Cultural changes ahead
In a few short weeks, we’ve seen adaptations to living in a world with COVID-19, a novel strain of the coronavirus that has become a global pandemic. Between skipping handshakes, keeping a safe distance from other people, and being (much) more diligent about proper hand-washing, we’re in the process of seeing what kind of impact the spread of the virus will have on our cultural, social and hygiene practices.
According to CJ Xia, a VP of marketing and sales at Boster Biological Technology, a biotech company based in Pleasanton, California, there were three types of people before the coronavirus outbreak: those who were extremely conscious, moderately conscious, and ignorant about germs. “Now the level of each category has risen, and it is difficult to find the third type of folks now,” Xia tells Reader’s Digest. “As a result, we have started seeing far less social interaction. [And] remember, when one thing is done again and again, then it becomes a part of muscle memory.”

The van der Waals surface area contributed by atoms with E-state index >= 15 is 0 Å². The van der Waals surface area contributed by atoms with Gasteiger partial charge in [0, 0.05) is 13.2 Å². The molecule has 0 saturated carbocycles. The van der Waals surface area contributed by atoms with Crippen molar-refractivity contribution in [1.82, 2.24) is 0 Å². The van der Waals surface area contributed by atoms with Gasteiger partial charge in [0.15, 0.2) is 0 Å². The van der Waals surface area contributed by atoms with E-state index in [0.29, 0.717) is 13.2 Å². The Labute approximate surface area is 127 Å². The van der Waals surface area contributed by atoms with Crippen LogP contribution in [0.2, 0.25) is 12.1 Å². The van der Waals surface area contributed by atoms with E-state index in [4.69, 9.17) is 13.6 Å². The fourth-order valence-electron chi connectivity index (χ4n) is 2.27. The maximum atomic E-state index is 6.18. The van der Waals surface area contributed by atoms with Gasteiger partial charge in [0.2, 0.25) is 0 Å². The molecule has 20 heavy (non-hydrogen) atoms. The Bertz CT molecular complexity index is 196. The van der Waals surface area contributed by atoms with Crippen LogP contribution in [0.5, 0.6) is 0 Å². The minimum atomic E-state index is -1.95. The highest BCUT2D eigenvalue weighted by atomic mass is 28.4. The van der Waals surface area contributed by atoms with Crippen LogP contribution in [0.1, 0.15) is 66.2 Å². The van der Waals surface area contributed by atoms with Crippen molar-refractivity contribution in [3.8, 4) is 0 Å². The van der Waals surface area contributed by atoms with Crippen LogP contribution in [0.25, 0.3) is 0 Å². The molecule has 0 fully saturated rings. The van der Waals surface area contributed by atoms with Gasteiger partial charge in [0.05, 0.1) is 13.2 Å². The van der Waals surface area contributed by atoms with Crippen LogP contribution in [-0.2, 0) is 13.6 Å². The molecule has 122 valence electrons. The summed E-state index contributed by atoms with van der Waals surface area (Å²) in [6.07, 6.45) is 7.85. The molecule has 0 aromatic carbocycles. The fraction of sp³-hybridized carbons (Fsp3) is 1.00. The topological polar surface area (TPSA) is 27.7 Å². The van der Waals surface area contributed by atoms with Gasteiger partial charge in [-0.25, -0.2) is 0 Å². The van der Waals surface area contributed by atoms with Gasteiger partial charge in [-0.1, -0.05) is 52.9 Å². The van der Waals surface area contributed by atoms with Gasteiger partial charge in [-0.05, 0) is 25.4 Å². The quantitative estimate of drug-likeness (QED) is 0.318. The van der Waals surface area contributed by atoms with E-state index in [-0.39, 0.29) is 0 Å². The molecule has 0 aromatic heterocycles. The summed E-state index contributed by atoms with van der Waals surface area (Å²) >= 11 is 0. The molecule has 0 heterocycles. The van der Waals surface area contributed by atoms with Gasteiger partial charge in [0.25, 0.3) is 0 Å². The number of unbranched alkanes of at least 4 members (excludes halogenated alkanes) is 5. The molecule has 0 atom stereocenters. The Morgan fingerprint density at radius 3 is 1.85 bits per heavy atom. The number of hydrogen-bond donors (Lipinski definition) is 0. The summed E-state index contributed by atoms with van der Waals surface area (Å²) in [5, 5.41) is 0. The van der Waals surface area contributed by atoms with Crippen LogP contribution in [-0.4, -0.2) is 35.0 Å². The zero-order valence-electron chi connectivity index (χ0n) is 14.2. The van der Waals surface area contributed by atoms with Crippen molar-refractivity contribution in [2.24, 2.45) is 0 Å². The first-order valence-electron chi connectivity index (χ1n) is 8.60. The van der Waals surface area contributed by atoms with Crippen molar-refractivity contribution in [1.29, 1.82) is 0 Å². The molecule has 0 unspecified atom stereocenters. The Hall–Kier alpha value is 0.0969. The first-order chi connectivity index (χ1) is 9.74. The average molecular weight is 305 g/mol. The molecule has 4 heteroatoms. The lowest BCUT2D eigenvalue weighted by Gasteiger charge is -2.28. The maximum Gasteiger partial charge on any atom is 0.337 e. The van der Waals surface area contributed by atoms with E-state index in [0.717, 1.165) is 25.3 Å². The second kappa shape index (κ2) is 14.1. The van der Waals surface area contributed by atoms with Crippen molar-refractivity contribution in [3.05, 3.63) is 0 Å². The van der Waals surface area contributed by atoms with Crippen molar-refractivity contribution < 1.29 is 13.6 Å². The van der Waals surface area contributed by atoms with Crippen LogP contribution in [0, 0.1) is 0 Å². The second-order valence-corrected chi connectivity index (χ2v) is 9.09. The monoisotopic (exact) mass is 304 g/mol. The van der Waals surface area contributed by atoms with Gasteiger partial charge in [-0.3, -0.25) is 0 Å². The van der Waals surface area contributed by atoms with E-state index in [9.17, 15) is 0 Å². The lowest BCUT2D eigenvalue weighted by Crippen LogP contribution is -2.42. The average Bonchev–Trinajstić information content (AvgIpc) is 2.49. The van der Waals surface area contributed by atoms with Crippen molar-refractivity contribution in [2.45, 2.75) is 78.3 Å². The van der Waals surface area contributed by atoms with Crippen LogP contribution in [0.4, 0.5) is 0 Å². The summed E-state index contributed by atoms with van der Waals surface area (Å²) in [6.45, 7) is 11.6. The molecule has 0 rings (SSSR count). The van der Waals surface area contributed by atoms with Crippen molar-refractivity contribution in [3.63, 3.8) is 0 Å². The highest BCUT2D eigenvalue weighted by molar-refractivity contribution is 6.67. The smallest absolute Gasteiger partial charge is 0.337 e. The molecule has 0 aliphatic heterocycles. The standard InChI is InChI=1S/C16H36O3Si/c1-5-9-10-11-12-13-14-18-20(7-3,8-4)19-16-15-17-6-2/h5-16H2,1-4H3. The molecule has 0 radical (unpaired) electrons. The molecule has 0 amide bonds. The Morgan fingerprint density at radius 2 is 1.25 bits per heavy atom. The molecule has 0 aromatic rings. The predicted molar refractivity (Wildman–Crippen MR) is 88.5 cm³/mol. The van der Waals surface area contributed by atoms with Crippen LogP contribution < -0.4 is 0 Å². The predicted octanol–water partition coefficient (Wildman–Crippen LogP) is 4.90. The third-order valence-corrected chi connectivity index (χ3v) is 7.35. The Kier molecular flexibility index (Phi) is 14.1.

Though it’s difficult to find a bright side to the coronavirus outbreak, one positive is that this period of global upheaval may change some of our less-than-desirable public-health habits – and improve our hygiene for good. It could also alter the way we approach work, school and so much more. Here are 13 everyday habits that could (and should) change forever once this crisis has passed.
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Handshakes will be out
One of the most visible changes to societal norms since the coronavirus has hit has been avoiding handshakes. “In this new era of the coronavirus and the practice of social distancing, there will undoubtedly be a cultural shift in the way we all greet one another,” Nesochi Okeke-Igbokwe, MD, an internist and health expert, tells Reader’s Digest. “Shaking hands, high fives, hugs and kisses are modes of greeting to be abandoned at this point. Social greetings may now entail a hand on the heart, a head nod, or pretty much any action that enables one to avoid direct touch or contact.”
There will be more hand sanitiser available in public places
In the days post-coronavirus outbreak, we’re probably going to see more hand sanitiser made available in offices, public spaces and entertainment events. “For example, sanitisers would be placed at reception or outside interview rooms to make sure candidates’ hands are clean,” Xia says. “We would see sanitisers at the table of interviewers as well. It would no longer be rare. By placing such products around, everyone would be signalling to other people that their hands are clean.” And though many concert venues, stores and gyms already provide hand-sanitiser dispensers, we’re likely to see this expand to including more restaurants, churches and other establishments.